As I mentioned last time, American Richard Rush in 1818 saw an Almack’s where youth by no means predominated. He was thirty-eight at the time, rather older than all but three (depending on who the source is) of Almack’s hostesses: the ladies who decided who was allowed to buy tickets to the famous Wednesday night assemblies. (At left is one of them, the Countess Lieven.) We of the Regency persuasion have learned to think of Almack’s as the Marriage Mart. Rush’s comment about the age groups made me wonder about this.
Other things make me wonder: So many of the attendees were already married--and cheating on their spouses, in some cases to a phenomenal degree. Lady Cowper, one of the patronesses, was not only unfaithful to her husband but to her lover, Lord Palmerston, who got even with her infidelities by sleeping with (among many others) the courtesan Harriette Wilson. Whom the Marquis of Worcester slept with, too (see Gotta Dance for a picture of Worcester sort of dancing with his wife).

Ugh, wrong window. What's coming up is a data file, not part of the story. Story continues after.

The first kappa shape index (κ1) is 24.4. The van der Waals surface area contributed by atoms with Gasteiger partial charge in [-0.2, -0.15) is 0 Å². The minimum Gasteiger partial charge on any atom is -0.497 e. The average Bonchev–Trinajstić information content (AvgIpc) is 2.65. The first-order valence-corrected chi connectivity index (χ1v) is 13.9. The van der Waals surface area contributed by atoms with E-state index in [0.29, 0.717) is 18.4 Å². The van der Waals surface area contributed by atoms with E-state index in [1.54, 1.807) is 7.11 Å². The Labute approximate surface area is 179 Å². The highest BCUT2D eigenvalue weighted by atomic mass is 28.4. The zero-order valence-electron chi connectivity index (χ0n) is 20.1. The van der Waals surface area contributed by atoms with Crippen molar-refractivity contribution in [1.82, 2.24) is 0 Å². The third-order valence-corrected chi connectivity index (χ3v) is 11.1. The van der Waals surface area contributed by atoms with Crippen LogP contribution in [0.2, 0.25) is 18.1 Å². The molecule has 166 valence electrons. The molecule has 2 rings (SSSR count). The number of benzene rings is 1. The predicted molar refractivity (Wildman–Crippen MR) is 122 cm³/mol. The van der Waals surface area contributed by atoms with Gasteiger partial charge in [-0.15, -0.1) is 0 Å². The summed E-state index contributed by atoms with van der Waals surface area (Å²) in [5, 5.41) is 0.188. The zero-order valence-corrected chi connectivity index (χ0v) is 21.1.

Then there’s this: “Although alcohol was not served on the premises, many arrived late from the theater or elsewhere already quite drunk. Added to this nightclub atmosphere was the particular delight of people who believed they had gained entry to a gathering of an elite, which amounted to a frenzy,” according to Ian Kelly's, Beau Brummell: The Ultimate Man of Style. Kelly describes the atmosphere as "fraught but sexually heightened."
Well, gee. Don’t know about you, but I’m starting to wonder whether Almack’s is the right place for somebody’s innocent seventeen-year-old daughter to meet her future husband.
There’s a big difference in how we use history. But we’re equally nuts about it. To us, the everyday details of life in the past are things to talk about, ponder, make fun of -- much in the way normal people talk about their favorite reality show.
We talk about who’s wearing what and who’s sleeping with whom. We try to sort out rumor or myth from fact. We thought there must be at least three other people out there who think history’s fascinating and fun, too. This blog is for them.